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Apr. 4, 2008 Research Highlight Biology

Splitting up cell fates during brain development

The orientation of the axis of progenitor cell division in the brain dictates whether daughter cells will maintain the parental cell fate

Image of neuroepithelial progenitor cell Figure 1: Neuroepithelial progenitor cell undergoing mitosis in the brain. Plane of division is parallel to the apicobasal axis and yet mitosis produces daughter cells with distinct cell fates. Green, chromosomes; red, cytoplasm. © Nature Cell Biology/ Nature Publishing Group/ 10/ 97 (2007)

New findings indicate that the way in which the contents of progenitor cells called neuroepithelial cells are distributed during division strongly influences the fate of the resulting progeny. During division, the mitotic spindle is responsible for separating and allocating chromosomes into daughter cells. The spindle position dictates the orientation of the plane through which the parent cell will split.

Depending on the placement of the plane of division, progenitor cells can divide symmetrically—producing two daughter cells with fates identical to that of the parent cell, or asymmetrically—producing daughter cells having cell fates distinct from each other and/or from the parent cell. Daughter cells of neuroepithelial progenitor cells can either maintain the ‘parental’ progenitor fate, or embark along a developmental pathway leading to the neuron cell fate.

A team led by Fumio Matsuzaki at the RIKEN Center for Developmental Biology in Kobe conducted experiments to find out whether mitotic spindle orientation influenced the fate of neuroepithelial progenitors, as these cells are highly polarized with two distinct regions referred to as apical and basal endfoots. Their work was recently published in Nature Cell Biology 1.

By tracking the positions of fluorescently labeled chromosomes in neuroepithelial progenitors in developing mouse forebrains, the researchers noted that the majority of divisions were symmetric, or planar, along the plane perpendicular to the apicobasal axis (Fig. 1). To manipulate mitotic spindle orientation in neuroepithelial progenitors, the team ablated and enhanced expression of the proteins LGN and mInsc, respectively; both LGN and mInsc can shift spindle positioning.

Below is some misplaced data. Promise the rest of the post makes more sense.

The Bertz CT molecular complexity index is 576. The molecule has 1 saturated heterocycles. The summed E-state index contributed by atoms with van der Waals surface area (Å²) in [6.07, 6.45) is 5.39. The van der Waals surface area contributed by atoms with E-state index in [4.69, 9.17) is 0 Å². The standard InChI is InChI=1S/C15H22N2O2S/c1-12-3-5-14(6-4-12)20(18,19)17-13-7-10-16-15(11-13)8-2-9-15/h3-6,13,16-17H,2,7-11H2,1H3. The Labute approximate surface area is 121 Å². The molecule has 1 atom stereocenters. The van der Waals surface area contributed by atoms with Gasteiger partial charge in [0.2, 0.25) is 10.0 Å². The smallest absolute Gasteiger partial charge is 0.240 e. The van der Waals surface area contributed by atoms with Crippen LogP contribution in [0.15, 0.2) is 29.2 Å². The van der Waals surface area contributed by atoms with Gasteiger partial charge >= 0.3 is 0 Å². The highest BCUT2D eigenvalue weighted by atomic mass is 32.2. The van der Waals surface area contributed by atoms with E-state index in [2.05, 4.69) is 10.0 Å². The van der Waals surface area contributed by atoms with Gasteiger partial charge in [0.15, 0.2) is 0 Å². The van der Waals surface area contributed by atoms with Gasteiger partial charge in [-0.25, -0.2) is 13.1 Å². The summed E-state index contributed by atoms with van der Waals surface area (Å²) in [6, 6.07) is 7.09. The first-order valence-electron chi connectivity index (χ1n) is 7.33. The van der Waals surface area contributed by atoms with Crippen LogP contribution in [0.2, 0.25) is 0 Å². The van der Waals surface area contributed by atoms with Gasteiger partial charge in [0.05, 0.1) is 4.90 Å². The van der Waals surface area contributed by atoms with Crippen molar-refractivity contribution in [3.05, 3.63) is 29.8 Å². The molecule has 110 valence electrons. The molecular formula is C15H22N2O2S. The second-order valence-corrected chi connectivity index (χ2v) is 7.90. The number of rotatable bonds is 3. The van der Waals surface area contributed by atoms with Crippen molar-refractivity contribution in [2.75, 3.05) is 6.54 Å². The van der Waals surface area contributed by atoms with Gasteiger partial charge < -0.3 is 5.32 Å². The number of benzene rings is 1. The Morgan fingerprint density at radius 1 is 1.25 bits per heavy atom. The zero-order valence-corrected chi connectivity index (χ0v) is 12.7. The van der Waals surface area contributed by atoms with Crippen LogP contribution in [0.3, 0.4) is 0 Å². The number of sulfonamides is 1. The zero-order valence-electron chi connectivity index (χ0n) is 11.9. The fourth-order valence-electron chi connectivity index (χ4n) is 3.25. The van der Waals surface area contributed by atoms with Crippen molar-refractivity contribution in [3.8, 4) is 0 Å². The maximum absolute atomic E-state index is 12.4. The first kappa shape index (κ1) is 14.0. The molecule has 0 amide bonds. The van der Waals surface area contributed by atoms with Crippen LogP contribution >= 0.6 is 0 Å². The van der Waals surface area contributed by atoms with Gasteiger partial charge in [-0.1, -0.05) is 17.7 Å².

Deletion of LGN and over-expression of mInsc resulted in asymmetric division occurring parallel to the apicobasal axis, and unequal distribution of apical and basal endfoots. Detailed study of individual dividing parent cells revealed that inheritance of both apical and basal endfoots was essential for adoption of the parental progenitor fate. Daughter cells inheriting either the apical or basal endfoots assumed the fate of cells on their way towards differentiating into neurons.

LGN ablation, which resulted in randomization of mitotic spindle positioning, led to depletion of neuroepithelial progenitors. Remarkably, however, overall neuron production remained unaltered.

Future study is needed to identify the cellular ‘cargo’ localized in the apical and basal endfoots of neuroepithelial cells that is required to bestow upon daughter cells a parental neuroepithelial progenitor cell destiny.

“There has been long-lasting controversy regarding mitotic spindle orientation during neuroepithelial progenitor divisions,” says Matsuzaki. “Our study provides a firm answer to this issue, and raises the fundamental question of how neurons are born from these planar divisions.”


  • 1. Konno, D., Shioi, G., Shitamukai, A., Mori, A., Kiyonari, H., Miyata, T. & Matsuzaki, F. Neuroepithelial progenitors undergo LGN-dependent planar divisions to maintain self-renewability during mammalian neurogenesis. Nature Cell Biology 10, 93–101 (2007). doi: 10.1038/ncb1673